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Smith v. Altman

United States District Court, N.D. Illinois, Eastern Division

July 15, 2015

JOSEPH P. SMITH Plaintiff,
v.
CAPTAIN MARK ALTMAN, Defendant.

OPINION AND ORDER

SARA L. ELLIS, District Judge.

After a trial in October 2014, the jury returned a verdict in favor of Plaintiff Joseph P. Smith and against Defendant Captain Mark Altman on Smith's claim of excessive force under 42 U.S.C. § 1983. Judgment was entered for Smith on October 29, 2014. On November 25, 2014, Smith filed a Bill of Costs, seeking $29, 721.18 in costs, with that amount mainly comprised of printing, transcript, and expert witness fees. On February 27, 2015, Smith filed a Petition for Attorneys' Fees and Costs, requesting $581, 250.00 in attorneys' fees for pre-trial and trial work, and an additional amount of fees and costs for post-trial work [225]. Altman and the City of Chicago ("Defendants") filed objections to Smith's Petition on March 20, 2015, arguing that the total requested fees and costs should be reduced to $332, 314.20. Defendants also moved to strike certain exhibits to Smith's reply in support of his Petition [245], which is granted. For the reasons set forth below, the Court awards Smith $466, 682.10 in attorneys' fees and $12, 651.93 in costs.

LEGAL STANDARD

The Court may, in its discretion, award reasonable attorneys' fees as part of the costs to a prevailing party in a 42 U.S.C. § 1983 action. 42 U.S.C. § 1988(b). Expert witness fees may be included, at the Court's discretion, in the award of attorneys' fees. Id. § 1988(c). In deciding a reasonable award of attorneys' fees, the Court begins by calculating the lodestar amount. Johnson v. GDF, Inc., 668 F.3d 927, 929-30 (7th Cir. 2012). The lodestar amount is calculated by multiplying the hours reasonably expended by the plaintiff's attorneys by their reasonable hourly rates. Id. The Court may then adjust the lodestar amount depending on a variety of factors, including the degree of success, the novelty and difficulty of the issues, awards in similar cases, and the relationship between the lodestar amount and the damages awarded. Hensley v. Eckerhart, 461 U.S. 424, 430 n.3, 434, 103 S.Ct. 1933, 76 L.Ed.2d 40 (1983); Moriarty v. Svec, 233 F.3d 955, 967-68 (7th Cir. 2000). "A plaintiff who achieves excellent results' should receive the entire lodestar, but where a plaintiff has achieved only partial or limited success, ' the lodestar may be an excessive amount.'" Montanez v. Simon, 755 F.3d 547, 556 (7th Cir. 2014) (quoting Hensley, 461 U.S. at 435-36).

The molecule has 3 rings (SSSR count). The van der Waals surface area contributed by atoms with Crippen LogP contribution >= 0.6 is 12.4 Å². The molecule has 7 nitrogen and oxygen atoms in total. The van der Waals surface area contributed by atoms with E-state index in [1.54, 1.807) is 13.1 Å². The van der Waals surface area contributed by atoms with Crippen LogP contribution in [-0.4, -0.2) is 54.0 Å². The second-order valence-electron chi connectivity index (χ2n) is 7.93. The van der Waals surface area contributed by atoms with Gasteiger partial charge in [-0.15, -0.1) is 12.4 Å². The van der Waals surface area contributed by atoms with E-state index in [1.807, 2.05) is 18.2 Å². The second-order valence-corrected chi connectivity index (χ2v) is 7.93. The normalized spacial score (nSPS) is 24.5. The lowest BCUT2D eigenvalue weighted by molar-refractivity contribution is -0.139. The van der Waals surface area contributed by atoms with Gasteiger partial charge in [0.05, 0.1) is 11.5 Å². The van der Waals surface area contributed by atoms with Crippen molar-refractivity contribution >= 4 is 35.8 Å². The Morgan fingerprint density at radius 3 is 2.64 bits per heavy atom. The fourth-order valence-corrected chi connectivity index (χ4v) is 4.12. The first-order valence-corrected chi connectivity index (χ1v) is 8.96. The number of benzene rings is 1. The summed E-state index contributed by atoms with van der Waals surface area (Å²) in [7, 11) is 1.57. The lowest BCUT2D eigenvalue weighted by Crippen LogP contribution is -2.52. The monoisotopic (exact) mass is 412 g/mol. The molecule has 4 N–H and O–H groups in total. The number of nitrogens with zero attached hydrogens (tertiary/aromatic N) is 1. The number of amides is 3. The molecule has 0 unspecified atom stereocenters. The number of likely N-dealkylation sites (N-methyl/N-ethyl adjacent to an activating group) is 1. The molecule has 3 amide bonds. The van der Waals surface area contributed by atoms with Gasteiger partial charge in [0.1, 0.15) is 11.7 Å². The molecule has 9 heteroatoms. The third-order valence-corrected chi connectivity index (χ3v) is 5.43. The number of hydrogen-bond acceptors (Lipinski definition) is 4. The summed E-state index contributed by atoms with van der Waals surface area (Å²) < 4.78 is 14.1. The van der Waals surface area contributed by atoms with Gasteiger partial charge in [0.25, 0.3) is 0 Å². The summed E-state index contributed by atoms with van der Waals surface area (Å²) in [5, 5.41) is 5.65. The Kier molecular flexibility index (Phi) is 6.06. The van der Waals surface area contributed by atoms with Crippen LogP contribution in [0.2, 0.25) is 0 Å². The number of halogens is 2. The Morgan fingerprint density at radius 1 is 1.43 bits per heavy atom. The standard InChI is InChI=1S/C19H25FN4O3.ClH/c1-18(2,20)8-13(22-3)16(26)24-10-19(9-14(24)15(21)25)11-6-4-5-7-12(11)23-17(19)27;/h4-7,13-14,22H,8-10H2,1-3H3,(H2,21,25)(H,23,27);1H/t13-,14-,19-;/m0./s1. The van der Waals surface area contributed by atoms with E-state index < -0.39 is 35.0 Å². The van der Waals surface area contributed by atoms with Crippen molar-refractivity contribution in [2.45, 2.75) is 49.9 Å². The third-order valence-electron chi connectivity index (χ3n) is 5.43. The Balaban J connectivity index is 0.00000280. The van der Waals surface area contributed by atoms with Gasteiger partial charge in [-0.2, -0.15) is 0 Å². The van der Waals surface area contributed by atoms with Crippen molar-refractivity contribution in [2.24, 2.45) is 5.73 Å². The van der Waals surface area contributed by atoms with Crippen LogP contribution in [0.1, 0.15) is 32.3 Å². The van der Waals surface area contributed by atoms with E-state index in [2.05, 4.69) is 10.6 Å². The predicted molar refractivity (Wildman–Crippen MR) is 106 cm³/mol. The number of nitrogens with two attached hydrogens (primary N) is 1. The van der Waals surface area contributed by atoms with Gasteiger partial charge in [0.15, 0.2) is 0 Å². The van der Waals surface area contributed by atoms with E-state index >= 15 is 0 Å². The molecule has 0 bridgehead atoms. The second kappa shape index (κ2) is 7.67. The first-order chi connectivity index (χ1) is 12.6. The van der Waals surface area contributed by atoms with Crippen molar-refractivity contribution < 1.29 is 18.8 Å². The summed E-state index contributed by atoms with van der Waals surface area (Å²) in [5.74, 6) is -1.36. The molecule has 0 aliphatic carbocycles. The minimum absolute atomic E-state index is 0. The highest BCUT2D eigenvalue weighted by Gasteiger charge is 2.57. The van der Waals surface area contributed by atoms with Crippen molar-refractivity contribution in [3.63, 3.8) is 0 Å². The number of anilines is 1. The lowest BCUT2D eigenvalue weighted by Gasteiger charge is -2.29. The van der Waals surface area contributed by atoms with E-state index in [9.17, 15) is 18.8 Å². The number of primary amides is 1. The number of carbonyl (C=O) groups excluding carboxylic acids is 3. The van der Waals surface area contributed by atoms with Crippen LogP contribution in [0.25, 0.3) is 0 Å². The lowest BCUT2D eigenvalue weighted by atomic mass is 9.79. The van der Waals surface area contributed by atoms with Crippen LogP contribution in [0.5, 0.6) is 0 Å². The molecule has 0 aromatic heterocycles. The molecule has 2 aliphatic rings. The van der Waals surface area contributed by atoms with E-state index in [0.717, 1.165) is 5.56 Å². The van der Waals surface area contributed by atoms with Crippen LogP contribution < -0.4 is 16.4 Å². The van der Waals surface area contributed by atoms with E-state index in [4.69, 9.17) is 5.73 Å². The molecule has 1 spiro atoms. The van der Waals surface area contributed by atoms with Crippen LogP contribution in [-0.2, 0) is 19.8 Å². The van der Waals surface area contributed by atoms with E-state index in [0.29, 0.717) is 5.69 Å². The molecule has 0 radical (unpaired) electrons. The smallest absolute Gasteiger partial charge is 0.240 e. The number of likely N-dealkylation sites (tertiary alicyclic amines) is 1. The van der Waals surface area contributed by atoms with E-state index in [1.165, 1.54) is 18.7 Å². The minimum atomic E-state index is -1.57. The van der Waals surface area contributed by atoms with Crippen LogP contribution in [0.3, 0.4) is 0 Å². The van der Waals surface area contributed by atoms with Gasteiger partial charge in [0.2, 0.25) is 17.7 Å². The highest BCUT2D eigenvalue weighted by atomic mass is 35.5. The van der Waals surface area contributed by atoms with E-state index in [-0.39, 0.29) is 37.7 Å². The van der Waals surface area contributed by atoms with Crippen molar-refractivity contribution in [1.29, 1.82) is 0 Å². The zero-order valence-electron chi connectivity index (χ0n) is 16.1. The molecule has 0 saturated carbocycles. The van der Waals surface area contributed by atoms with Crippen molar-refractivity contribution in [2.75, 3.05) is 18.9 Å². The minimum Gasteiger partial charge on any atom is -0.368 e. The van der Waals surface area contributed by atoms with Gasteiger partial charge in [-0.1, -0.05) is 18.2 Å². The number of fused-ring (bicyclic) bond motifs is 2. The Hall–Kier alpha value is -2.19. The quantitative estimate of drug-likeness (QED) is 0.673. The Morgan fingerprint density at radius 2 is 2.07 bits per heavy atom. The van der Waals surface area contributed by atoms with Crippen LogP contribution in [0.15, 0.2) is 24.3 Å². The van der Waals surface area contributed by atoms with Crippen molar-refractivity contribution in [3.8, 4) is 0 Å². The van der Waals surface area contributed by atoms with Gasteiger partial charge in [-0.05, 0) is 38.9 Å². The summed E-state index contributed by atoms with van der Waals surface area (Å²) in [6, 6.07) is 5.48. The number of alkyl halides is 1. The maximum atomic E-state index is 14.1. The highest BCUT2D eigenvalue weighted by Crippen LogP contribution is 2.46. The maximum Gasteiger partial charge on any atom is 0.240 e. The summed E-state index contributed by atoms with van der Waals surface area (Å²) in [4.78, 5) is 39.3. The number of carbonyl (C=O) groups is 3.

Federal Rule of Civil Procedure 54(d) states that unless a federal statute, the Federal Rules, or the Court provide otherwise, costs should be allowed to the prevailing party. Pursuant to 28 U.S.C. § 1920, the Court may tax as costs certain fees, including fees for service of summons and subpoenas, fees for "transcripts necessarily obtained for use in the case, " and fees for "exemplification and the costs of making copies of any materials where the copies are necessarily obtained for use in the case." The prevailing party is presumptively entitled to costs. Beamon v. Marshall & Ilsley Trust Co., 411 F.3d 854, 864 (7th Cir. 2005). The prevailing party maintains the burden of establishing that the potentially recoverable costs incurred were reasonable and necessary. Trs. of Chi. Plastering Inst. Pension Trust v. Cork Plastering Co., 570 F.3d 890, 906 (7th Cir. 2009). If that burden is satisfied, the losing party bears the burden of showing that the costs are inappropriate. Beamon, 411 F.3d at 864. The Court enjoys "wide discretion in determining and awarding reasonable costs." Northbrook Excess & Surplus Ins. Co. v. Procter & Gamble Co., 924 F.2d 633, 642 (7th Cir. 1991).